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CFPB RESPA/TILA Rule Reference: 5.6, Page 26-27, CFPB Detailed Summary of the Rule
As of August 2015, the Loan Estimate (LE) disclosure replaces the current GFE and the Initial TIL for most mortgage loans as a part of the CFPB’s initiative to increase consumer understanding and marketplace fairness.
Both the LE and the Closing Disclosure Form (CDF) detail the costs of a loan product and are designed to significantly resemble each other. This way, consumers can clearly see whether or to what extent their final costs rose or fell relative to their original estimate.
If you missed our previous posts, start at the beginning of this series with an overview of the development and purpose of the new Loan Estimate form.
The first page of the Loan Estimate disclosure includes general information about the loan, total costs, and monthly payment information.
The second page details line-items for all closing costs. This information is organized into four main categories:
· Loan Costsand Other Costs associated with the loan based on a good-faith estimate
· A Calculating Cash to Close table to show how the amount of cash needed at closing is calculated
· An Adjustable Payment (AP) table, if applicable for the loan product, that shows relevant information about how the monthly payments will change
· An Adjustable Interest Rage (AIR) table, if applicable for the loan product, which shows relevant information about how the interest rate will change
Most items associated with the mortgage are included in the first section, Loan Costs and Other Costs. Loan Costs are those paid by the consumer to the lender or paid to the third-party providers of services that the lender requires the consumer to obtain during the origination process. Other Costs include taxes, governmental recording fees, and other miscellaneous costs involved in the real estate closing process such as pre-paid homeowner’s insurance premiums. There are some additional rules about how these charges are described. For example, any items that are a component of title insurance must include the introductory description, “Title—.”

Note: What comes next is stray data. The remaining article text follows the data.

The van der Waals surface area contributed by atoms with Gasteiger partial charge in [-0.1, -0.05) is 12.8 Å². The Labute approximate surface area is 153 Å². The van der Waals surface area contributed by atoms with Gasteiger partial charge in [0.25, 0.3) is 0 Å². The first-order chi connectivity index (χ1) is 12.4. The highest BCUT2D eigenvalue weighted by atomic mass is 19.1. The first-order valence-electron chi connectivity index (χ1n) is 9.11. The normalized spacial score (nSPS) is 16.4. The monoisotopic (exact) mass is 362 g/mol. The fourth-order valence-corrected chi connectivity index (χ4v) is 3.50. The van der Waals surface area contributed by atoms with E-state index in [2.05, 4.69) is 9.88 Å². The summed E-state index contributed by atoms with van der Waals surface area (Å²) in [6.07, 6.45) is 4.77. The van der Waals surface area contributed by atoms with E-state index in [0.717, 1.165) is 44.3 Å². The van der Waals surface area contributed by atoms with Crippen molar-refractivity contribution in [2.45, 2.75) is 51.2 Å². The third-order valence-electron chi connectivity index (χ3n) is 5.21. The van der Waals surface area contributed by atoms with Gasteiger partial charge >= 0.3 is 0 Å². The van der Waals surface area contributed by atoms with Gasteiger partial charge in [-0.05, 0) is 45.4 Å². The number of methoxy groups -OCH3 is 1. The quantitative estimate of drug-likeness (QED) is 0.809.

Loan Costs are broken down further into three subsections: “Origination Charges,” “Services You Cannot Shop For,” and “Services You Can Shop For.” These subsections implicitly suggest which charges are subject to which tolerances — that is, how much the final charge may legally rise over the original estimate before the lender is not allowed the collect the difference. There is very specific CFPB guidance about these tolerances which we’ll discuss in another series coming soon.
The third and final page of the LE contains additional information about the loan including Contact Information, a Comparisons table, an Other Considerations table, and, if desired by the lender, a Signature Statement for the consumers to sign acknowledgment of receipt of the estimate.
The Comparisons table answers questions about the total amounts that would be paid in the first five years of the loan and the Total Interest Percentage (TIP) (that is, the total amount of interest that the consumer will pay over the loan term as a percentage of the loan amount) in addition to the APR.
The Other Considerations table includes general disclosure statements affecting the loan. The information may include, for example, penalties for late payments or information about who will service the loan. One way to reduce the vast stack of paperwork at the closing table is for lenders to place one-off disclosure statements in this section rather than to include an additional page for each. However, if state law requires any particular additional disclosures, they must be presented on a separate page and must not be a part of the Loan Estimate.
Generating new Loan Estimate forms in place of the GFE and initial TIL disclosure represents one of the greatest impacts of the CFPB’s new rules for mortgage loan products. In the long run, the market may benefit from the standardization of mortgage form but there will certainly be complications related to sourcing and analyzing data fast enough to generate accurate estimates and for delivering the forms on time. The stakes couldn’t be higher because the Loan Estimate will more or less bind lenders to its provisions should the consumer intend to proceed with originating the loan.
In order to manage this huge shift in loan application operations, lenders will need to have both a plan and the tools to get these documents out the door within three days and also to ensure that they’re at least as (if not more) accurate than the Good Faith Estimates being generated today.
We elaborate more on how this impacts business, and how technology solutions mitigate that impact, in the knowledge article titled "A look at the business impacts of the Loan Estimate form" in the TILA-RESPA Knowledge Center.
All information and views expressed or implied are provided without warranty and are only the opinion of Pavaso, Inc. Each participant should seek legal representation for legal interpretation of the ruling and the CFPB directly for final instruction and interpretation. The final rule can be found here.